Almost five years ago, Harriet Boger was prepared to take her last breath. She’d hope it wouldn’t get that far, but her lungs were failing. She needed not one, but two lungs, to replace her own, and the waiting was killing her.
But then the call came. In February 2008, Emory’s Andrew J. McKelvey Lung Transplant Center performed a double-lung transplant on Mrs. Boger.
“After the surgery, she was tearful coming out of the anesthetic,” recalled Richard “Dick” Boger, her husband of 38 years. “The nurses asked if she was in pain, and she said, ‘No, I can breathe!’ ”
One of her first big tests was walking down the aisle at her oldest son’s wedding in May of the same year, just three months after her surgery. After months of using a wheelchair to get around and not being able to eat or get dressed without getting winded, this was a major feat. Flanked by the groom and his brother, Mrs. Boger beamed as she walked to her seat.
Not only did Mrs. Boger’s new lungs power her through family milestones, but she also became a peer-counselor for other lung transplant patients. She worked with patients at Emory and Piedmont hospitals, helping them through the pre- and post-operation process.
“She’d tell me, ‘the doctors can tell the patients about the transplant procedure, but the patients want to know from me how it will feel,’ ” said Frank Hull, a friend of 30 years and a federal appeals court judge for the 11th U.S. Circuit. “She was always a giving person, but after the transplant, this is where she focused her energy.”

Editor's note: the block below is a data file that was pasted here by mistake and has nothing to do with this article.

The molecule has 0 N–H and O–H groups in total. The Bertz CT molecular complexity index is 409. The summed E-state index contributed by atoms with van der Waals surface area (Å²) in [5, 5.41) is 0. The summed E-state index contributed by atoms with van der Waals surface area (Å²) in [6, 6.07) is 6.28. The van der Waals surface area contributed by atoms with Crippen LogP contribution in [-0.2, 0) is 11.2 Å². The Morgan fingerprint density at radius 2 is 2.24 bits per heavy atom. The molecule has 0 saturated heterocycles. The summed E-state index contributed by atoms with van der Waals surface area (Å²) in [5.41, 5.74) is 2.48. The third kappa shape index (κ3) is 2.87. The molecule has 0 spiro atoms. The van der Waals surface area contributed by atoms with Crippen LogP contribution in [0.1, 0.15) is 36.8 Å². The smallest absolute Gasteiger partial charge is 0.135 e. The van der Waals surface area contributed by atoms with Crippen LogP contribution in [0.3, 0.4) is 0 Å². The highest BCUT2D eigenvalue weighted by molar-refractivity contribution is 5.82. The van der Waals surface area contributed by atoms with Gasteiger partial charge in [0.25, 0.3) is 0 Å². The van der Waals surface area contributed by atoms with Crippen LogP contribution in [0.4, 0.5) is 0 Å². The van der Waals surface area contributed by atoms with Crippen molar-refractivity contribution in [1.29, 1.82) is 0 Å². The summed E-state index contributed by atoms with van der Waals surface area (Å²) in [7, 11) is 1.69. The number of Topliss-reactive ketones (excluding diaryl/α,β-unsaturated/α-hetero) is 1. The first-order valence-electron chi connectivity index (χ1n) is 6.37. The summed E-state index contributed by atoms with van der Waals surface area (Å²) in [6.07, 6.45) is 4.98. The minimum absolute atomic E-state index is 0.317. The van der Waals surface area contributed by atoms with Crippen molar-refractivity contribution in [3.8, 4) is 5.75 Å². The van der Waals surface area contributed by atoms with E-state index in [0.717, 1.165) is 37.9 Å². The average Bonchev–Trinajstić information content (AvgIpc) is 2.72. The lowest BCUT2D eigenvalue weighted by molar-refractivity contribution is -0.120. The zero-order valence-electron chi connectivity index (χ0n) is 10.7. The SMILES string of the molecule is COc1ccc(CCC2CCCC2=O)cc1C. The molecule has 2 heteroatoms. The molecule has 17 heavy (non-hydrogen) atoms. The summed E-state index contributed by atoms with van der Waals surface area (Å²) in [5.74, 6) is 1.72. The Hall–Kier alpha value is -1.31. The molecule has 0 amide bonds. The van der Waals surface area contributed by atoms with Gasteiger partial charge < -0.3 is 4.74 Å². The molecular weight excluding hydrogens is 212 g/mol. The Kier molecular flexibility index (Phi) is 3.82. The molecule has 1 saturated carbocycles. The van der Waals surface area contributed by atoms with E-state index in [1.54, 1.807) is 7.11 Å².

Even after she developed an infection in her lungs earlier this year, she continued to help other patients through the process as long as she could. Sunday, Harriet Owen Boger, of Atlanta and Highlands, N.C., died from complications of that infection. She was 64.
Memorial services are scheduled for 1:30 p.m. Wednesday at All Saints’ Episcopal Church, Atlanta, and 11 a.m. Friday at Episcopal Church of the Incarnation, Highlands. Her ashes will be buried at Highlands Memorial Park. SouthCare Cremation & Funeral Society, Marietta, was in charge of arrangements.
When Mrs. Boger showed up in patients’ conferences, everybody was happy to have her there. Her energy was inspiring, said Dr. Clint Lawrence, director of the McKelvey Lung Transplant Center at the Emory University School of Medicine.
“For so long she was our star patient,” Dr. Lawrence said. “She was just a whirlwind of activity, socially and personally, and people could look to her and be hopeful that they could have an improved quality of life.”
For more than four years, Mrs. Boger dedicated her time and energy to educating people on organ donation and helping transplant patients. Earlier this summer, in a blog entitled Advancing Your Health, Mrs. Boger wrote about hiking and playing golf and tennis. She talked about her life before and after the transplant, and encouraged readers to consider organ donation.
“How could I not want to give back to the community?” she asked. “I was almost dead and someone gave me my life back, the most precious gift anyone can give.”
In addition to her husband, Mrs. Boger is survived by her sons, Owen Richard Boger of New York, and Burke Lawrence Boger of Atlanta; sister Margaret Owen Kimberly of Hinsdale, Ill.; and one grandson.
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